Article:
Music history has a rich and vibrant history that is both beautiful and devastating, and tells stories of community connection alongside colonization. Music distribution today looks a lot different than it did even five or ten years ago, and never before have we had so much music and art right at our fingertips. Because of this, there is a new history of music being written right before our very eyes, but how did we get here? Music has been an essential part of life for centuries, dating back to the earliest humans as a form of entertainment, expression and ceremony, but only in the last several decades have we as a society been able to access music from all around the world right from the comfort of homes. To fully understand the scope of how music is connected and how music distribution has helped build cultural awareness among the arts, we have to look back at the roots of popular music not just in America, but around the world. This is a much larger conversation than will be covered in this article, but it will be enough to get your started understanding the history of music in our culture. Keep reading to learn more!
Music in America
Music in America dates back as far as the indigenous tribes who were settled here before European colonists arrived with their own sonic traditions. In general, American roots music is considered to be blues, jazz, and honky tonk music. These traditions were largely brought to America through the slave trade, and while Europeans did bring some of their own music, much of what we consider to be early American music is the music written and played by plantation workers. Later on, cities became the place where music intertwined and shared traditions. Port cities were popular locations for jazz, with New Orleans being a central hub for the style which later permeated to New York and throughout the whole country.
Music of African Countries
The continent of Africa has a rich history of music that goes far beyond what America has experienced. The first thing to note here is that Africa is filled with countries that have vastly different styles and instruments. In general, the continent is divided into regions; North Africa, South Africa, West Africa, East Africa and Central Africa. The most notable styles come from the Sub-Saharan regions of Africa, including a lot of polyrhythms with an upbeat tone. The reason that these are the more ‘popular’ or well known styles in America is because they are what shaped the style of blues when slaves were brought to the Americas. African musicians used western instruments to play music akin to what they would have heard at home, and thus the sounds we consider to be intrinsic to America are born. The history of music in Africa is a vast topic, and deserves further reading for more detailed accounts of styles and how they relate to one another.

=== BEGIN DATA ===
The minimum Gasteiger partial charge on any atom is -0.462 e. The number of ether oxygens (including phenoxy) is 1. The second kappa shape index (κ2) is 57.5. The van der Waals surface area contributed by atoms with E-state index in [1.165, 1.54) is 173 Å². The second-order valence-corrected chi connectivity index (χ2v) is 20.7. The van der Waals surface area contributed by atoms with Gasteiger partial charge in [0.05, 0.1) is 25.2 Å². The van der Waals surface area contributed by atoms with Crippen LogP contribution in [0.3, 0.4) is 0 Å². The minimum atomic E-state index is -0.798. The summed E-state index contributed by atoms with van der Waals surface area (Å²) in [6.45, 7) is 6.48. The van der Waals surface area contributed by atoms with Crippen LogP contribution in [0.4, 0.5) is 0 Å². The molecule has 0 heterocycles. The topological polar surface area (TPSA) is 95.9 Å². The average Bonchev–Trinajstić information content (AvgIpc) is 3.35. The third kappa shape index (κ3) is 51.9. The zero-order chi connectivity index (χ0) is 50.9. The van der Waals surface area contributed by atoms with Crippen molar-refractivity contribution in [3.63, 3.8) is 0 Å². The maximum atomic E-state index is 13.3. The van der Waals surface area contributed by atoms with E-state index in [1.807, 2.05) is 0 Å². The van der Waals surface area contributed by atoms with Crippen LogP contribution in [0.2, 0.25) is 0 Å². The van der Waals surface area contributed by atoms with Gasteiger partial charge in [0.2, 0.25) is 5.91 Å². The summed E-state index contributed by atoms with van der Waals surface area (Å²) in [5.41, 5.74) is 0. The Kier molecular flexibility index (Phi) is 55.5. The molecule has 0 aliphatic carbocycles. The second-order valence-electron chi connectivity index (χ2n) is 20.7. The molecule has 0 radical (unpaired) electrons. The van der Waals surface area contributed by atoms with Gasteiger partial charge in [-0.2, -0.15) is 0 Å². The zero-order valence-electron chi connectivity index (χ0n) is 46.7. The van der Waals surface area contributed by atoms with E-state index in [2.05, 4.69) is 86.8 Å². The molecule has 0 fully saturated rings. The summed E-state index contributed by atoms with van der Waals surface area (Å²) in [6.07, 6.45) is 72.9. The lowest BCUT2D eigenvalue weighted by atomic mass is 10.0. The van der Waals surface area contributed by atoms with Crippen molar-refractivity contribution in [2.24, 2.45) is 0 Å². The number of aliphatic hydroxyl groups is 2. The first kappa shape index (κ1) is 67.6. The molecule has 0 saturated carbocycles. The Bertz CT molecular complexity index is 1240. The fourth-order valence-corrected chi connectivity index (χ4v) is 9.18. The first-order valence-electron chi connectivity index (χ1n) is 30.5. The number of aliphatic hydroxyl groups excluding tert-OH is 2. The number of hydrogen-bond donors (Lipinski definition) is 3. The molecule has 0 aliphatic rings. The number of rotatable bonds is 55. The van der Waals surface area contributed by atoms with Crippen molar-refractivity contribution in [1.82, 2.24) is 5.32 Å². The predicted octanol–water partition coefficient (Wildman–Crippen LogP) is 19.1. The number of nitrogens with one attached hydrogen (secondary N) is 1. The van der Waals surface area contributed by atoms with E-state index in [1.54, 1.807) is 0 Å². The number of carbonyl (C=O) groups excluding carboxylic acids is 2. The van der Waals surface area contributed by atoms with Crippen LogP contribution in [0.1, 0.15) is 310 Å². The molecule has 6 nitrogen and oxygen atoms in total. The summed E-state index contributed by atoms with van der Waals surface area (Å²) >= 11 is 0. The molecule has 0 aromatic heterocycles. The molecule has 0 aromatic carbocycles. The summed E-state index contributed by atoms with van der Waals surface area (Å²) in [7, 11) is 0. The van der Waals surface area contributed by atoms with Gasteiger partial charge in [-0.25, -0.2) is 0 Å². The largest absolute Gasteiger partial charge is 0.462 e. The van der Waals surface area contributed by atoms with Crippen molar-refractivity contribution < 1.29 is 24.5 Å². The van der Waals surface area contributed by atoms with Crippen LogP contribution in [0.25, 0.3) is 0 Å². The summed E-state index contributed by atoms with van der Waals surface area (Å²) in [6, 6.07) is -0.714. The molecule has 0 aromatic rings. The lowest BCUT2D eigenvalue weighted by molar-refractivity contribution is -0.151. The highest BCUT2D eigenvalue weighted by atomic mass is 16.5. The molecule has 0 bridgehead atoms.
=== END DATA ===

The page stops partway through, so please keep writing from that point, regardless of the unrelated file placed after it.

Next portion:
Music in England
The music of England is largely steeped in both folk traditions in the secular sense and western classic traditions in formal settings. England’s history of music goes all the way back to the medieval period and its rich history of folk music has largely contributed to England’s identity as a haven for rock n roll. British rock has dominated the marketplace and music world since the 1960’s and 70’s with bands like the Beatles, Led Zeppelin and The Who all hailing from the British Isles. Much of this influence, however, was also taken from the music coming out of America at the time like Elvis Presley and Ray Charles, for example. Let’s remember that American rock n roll is born from the rhythm and blues music brought by Africans through the slave trade, creating a circle between roots music, American popular music, and British popular music.
Music in Canada
The history of music in Canada is a strange one, largely because difficulty settling on the territory made it nearly impossible to develop sustained culture until the 19th and 20th century. Largely, Canada’s earliest folk music consisted of polkas, waltzes and gallops using western instruments such as guitars, horns, drums and stringed instruments. Later in Canada’s history, there is a clear cross pollination from American rock styles, and Canada has come to produce some of the most legendary songwriters known today. Leonard Cohen is one example.
The history of music in these four countries are all linked in their own way. American and British rock and roll music owe their stylistic achievements to the early blues and country songs rising from the plantations and slave trade in the south, and Canada’s history also owes it’s success to the efforts of colonization. In many ways, music is a beautiful way for cultures to connect and share, but we must remember where our history comes from.
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